But Hamdallah reportedly said it could have been much worse.

From left: Head of of COGAT Maj- Gen Yoav Mordechai, Palestinian Minister of Civil Affairs Hussein al-Sheik, Israel's Finance Minister Moshe Kahlon and Israel's Ministry of Finance Director-General Shai Babad sign an agreement to resolve NIS 2 billion of debt owed by the Palestinian Authority to the Israel Electric Corporation, September 12, 2016. (Facebook/COGAT)

The Palestinian prime minister reportedly said that Israel’s ability to not involve the civilian population in its actions targeting perpetrators of terror helped keep events from boiling over. This pleasantly surprised the PA, Hamdallah reportedly added.

Among the measures discussed during the meeting were an expansion of operating hours at key crossings through which large numbers of Palestinians travel; the establishment of an industrial zone near the Tarkumiya crossing in the southern West Bank; and the easing of of construction enforcement in Israeli-controlled areas of the West Bank known as Area C when they border Palestinian population centers in PA-controlled areas A and B.

The Oslo Accords, signed by Israel and the Palestinians in the 1990s, divided the West Bank into three administrative areas — Area A, run exclusively by the Palestinian Authority; Area C, which contains most of the Israeli settlements and is run solely by the Israelis; and Area B, administered jointly, with the PA responsible for civil affairs and the IDF for security.

Kahlon and Hamdallah were joined by Israel’s Coordinator of Government Activities in the Territories Maj. Gen. Yoav Mordechai, and the PA’s Minister of Civilian Affairs Hussein al-Sheikh.

Kushner reportedly encouraged to take hiatus as FBI probes Russia contacts

Jared Kushner has reportedly been encouraged to take a leave of absence from his White House adviser position because of FBI scrutiny of his contacts with Russia.

Administration officials close to US President Donald Trump have been pushing Kushner to step aside while the FBI investigates meetings that Kushner had with Russian figures during the transition period following the November election, ABC News reported on Sunday.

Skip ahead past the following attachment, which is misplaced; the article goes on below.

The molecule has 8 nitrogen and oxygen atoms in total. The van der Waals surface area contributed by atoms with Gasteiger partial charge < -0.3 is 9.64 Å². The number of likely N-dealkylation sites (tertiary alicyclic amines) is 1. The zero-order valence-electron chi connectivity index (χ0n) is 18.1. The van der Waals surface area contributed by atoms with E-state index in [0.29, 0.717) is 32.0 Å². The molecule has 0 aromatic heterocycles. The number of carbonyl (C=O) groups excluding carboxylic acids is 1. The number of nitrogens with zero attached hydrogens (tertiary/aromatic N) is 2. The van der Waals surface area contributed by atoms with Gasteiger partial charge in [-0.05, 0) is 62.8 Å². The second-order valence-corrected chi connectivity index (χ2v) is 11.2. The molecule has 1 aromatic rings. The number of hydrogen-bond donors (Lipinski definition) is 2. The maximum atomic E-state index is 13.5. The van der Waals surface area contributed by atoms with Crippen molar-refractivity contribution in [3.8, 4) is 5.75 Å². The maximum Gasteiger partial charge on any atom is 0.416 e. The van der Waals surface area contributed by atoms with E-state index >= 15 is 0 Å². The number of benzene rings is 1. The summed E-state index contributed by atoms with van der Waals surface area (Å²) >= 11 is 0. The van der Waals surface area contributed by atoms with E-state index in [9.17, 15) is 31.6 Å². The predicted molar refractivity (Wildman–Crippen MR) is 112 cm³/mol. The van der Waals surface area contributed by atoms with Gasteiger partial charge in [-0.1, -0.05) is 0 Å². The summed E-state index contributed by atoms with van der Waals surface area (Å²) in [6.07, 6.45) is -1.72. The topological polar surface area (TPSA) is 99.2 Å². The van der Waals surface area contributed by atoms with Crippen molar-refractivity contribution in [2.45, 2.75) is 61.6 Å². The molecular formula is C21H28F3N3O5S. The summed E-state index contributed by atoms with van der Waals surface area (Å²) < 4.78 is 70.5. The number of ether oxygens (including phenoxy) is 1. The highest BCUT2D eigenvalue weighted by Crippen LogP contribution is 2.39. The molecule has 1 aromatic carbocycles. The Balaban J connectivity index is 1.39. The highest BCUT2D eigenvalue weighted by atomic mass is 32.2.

The news website Politico called Kushner the White House’s “lead distraction” following what is being seen as Trump’s mostly successful first foreign trip, which included 28-hours in Israel.

“It’s clear that Jared Kushner will be under intense scrutiny at a time when his father-in-law has named him everything but chief cook and bottle washer,” Democratic strategist David Axelrod, a former top White House adviser to President Barack Obama, told Politico. “It’s bad for the prospects of calm at the White House.”

Kushner, Trump’s Jewish son-in-law, reportedly flew home Thursday from Rome with his wife, Ivanka Trump, and arrived in his West Wing office on Friday to meet with White House Chief of Staff Reince Priebus to discuss the presidential trip.

Though under scrutiny by the FBI, Kushner has yet to be accused of unlawful behavior, and he has offered to share any information about meetings with Russian officials.

The Washington Post and NBC reported late Thursday that Kushner’s interactions with Russian figures were of interest to the FBI, but that this did not mean he was a target of the investigation.

On Friday, the Washington Post reported that Kushner had proposed secret back-channel communications with Russia.

Kushner, is one of Trump’s closest advisers. He met separately last December — after the election but before Trump assumed office — with Sergey Kislyak, the Russian ambassador to Washington, and Sergey Gorkov, the head of the government-owned Vnesheconombank, which has been subject to US sanctions because of its role in Russia’s occupation of a part of Ukraine.